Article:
This project will seek to address this gap as CIFOR and partners will assume a mediating role within landscapes in Burkina Faso, Indonesia and Zambia. With a particular focus on the contribution of biodiversity and a remit to engage policy, practice and people, we will facilitate multi-stakeholder platforms and identify linkages with existing institutional structures within each of the landscapes. Through working with existing frameworks and publicly available information (such as census, health and income data, and remote sensing imagery) we hope to further develop a model for scaling up our efforts easily adopted by governments, NGOs and other institutions.

Read also: Agroforestry offers pathways to sustainable landscape restoration

A MATTER OF TIME

The long-term nature of the funding is a crucial foundation for this effort, as it presents a rare opportunity to adopt the mindset of moving from “project to process” by examining and explaining how dynamic processes of social, political, economic and environmental interactions work over time within these landscapes. It allows us to learn deeply through diagnosis, rather than focus on generating immediate results within the rigid confines of a project framework.

As such, over the course of the next five years, our research team intends to embrace two key components of the landscape approach philosophy. Firstly, we will think beyond typical project-cycle timelines and structures and become more fully established and integrated within the target landscapes.

Secondly, in contrast to many prior approaches, we will attempt to facilitate a truly trans-disciplinary approach to all activities, from design and implementation to governance and evaluation. Rather than having a preconceived agenda of what the landscape and its stakeholders should fulfill, we will engage with open minds and a suite of tools designed to enhance stakeholder engagement and action, assess divergence in stakeholder perception and objectives, and in turn generate an increased understanding of the landscape dynamics. Only then, can we build stakeholder capacity to make more informed choices, evaluate progress, and empower previously marginalized groups to more effectively engage in decision-making processes.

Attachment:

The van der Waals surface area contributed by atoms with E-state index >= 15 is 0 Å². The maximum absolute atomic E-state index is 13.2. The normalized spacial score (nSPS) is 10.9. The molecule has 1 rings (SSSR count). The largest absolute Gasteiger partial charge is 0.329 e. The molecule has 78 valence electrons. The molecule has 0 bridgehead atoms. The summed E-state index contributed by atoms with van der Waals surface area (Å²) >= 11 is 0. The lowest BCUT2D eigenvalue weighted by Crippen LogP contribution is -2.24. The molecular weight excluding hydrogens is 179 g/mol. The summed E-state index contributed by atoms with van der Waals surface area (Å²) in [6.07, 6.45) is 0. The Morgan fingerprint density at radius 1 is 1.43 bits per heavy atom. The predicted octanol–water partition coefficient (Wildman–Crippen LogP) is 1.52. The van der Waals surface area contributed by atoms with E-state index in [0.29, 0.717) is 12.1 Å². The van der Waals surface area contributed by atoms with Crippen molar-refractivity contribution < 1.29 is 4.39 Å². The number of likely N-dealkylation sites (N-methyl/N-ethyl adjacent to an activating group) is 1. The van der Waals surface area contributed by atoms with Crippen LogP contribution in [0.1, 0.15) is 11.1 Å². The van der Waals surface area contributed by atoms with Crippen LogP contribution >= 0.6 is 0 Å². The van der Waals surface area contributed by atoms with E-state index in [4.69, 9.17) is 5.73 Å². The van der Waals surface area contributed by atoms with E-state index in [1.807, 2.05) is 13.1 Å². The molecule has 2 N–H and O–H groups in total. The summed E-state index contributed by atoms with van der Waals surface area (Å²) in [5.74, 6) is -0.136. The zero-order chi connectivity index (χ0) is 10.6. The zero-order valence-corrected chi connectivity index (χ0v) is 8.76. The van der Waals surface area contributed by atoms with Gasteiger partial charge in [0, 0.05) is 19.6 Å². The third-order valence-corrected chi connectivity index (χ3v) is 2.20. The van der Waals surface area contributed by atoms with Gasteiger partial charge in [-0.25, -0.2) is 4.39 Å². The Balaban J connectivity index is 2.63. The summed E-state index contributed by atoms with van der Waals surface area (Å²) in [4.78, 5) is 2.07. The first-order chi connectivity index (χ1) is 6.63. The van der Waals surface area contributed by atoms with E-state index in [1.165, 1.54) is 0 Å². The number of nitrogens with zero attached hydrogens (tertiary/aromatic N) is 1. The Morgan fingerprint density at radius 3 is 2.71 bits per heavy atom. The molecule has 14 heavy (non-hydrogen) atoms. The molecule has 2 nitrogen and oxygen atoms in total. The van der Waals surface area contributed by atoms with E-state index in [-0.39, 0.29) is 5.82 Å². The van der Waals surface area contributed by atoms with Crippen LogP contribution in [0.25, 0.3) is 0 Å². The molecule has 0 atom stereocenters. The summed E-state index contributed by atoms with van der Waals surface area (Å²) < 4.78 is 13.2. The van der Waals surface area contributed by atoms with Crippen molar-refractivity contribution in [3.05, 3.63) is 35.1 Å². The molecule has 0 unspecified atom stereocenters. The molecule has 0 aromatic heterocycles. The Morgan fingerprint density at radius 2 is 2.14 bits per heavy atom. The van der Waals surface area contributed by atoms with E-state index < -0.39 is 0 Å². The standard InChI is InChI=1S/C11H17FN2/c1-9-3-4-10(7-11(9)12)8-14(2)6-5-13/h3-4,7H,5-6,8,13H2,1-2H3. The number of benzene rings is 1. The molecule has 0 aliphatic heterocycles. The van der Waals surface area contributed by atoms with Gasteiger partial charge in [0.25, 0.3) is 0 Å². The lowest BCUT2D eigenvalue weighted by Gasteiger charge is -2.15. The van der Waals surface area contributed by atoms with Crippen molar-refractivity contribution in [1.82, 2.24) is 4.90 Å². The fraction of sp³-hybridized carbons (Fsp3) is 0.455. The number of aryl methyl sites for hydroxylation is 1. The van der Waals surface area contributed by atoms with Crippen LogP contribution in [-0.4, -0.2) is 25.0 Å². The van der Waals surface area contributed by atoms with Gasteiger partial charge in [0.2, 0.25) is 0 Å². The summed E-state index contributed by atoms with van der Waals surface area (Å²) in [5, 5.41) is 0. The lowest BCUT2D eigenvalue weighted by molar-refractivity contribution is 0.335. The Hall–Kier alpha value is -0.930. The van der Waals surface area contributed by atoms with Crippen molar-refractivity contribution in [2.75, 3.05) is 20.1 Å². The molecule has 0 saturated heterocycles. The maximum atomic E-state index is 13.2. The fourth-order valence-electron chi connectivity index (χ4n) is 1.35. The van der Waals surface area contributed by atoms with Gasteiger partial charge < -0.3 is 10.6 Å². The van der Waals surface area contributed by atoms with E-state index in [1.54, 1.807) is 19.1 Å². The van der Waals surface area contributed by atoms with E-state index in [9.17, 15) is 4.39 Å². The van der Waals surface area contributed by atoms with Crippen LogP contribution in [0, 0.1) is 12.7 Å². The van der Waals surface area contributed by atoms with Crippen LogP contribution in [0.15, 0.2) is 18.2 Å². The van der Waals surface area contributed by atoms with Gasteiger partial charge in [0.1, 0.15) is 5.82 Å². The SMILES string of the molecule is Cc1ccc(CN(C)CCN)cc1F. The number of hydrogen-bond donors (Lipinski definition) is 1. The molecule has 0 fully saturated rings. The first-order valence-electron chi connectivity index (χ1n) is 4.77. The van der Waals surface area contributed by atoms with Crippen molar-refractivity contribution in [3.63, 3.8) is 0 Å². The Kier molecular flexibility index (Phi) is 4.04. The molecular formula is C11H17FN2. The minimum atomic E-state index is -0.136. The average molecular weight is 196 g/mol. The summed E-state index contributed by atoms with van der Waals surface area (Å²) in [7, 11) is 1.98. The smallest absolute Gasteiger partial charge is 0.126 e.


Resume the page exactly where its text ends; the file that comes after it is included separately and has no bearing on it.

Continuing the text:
Ultimately, we hope that this process will not only contribute to a more robust evidence base for landscape approaches but also enhance stakeholder capacity and landscape sustainability within the target landscapes. A key objective is to work in tandem with landscape stakeholders to co-construct a shared learning platform that can improve our understanding of landscape dynamics in these countries. While we are not blind to the complex challenges of integrating conservation and development, we are committed to implementing and reporting on these landscape approaches and developing an inclusive dissemination strategy with our colleagues at the Global Landscapes Forum. We hope that both the positive and negative outcomes that emerge will contribute to our understanding of the conditions under which landscape approaches can develop and therefore inform future evidence-based research, policy and practice agendas.

By James Reed and Terry Sunderland, originally published at CIFOR’s Forests News.

For more information on this topic, please contact Terry Sunderland at [email protected] or James Reed at [email protected].


This research forms part of the CGIAR Research Program on Forests, Trees and Agroforestry, which is supported by CGIAR Fund Donors.

This research was supported by the German Federal Ministry for the Environment, Nature Conservation and Nuclear Safety (BMUB)

 

  • Home
  • Putting the concept of the ‘landscape approach’ into action

Putting the concept of the ‘landscape approach’ into action

Posted by

FTA COMMUNICATIONS TEAM

Foraged forest food on display at a local food fair in Luwingu, Zambia. Photo by Joe Nkadaani/CIFOR

“Landscape approaches” seek to provide tools and concepts for allocating and managing land to achieve social, economic, and environmental objectives in areas where agriculture, livestock, mining and other productive land uses compete with environmental and biodiversity goals. 

In this article, the Center for International Forestry Research‘s (CIFOR) James Reed and Terry Sunderland discuss getting these approaches off the ground with a new, five-year project.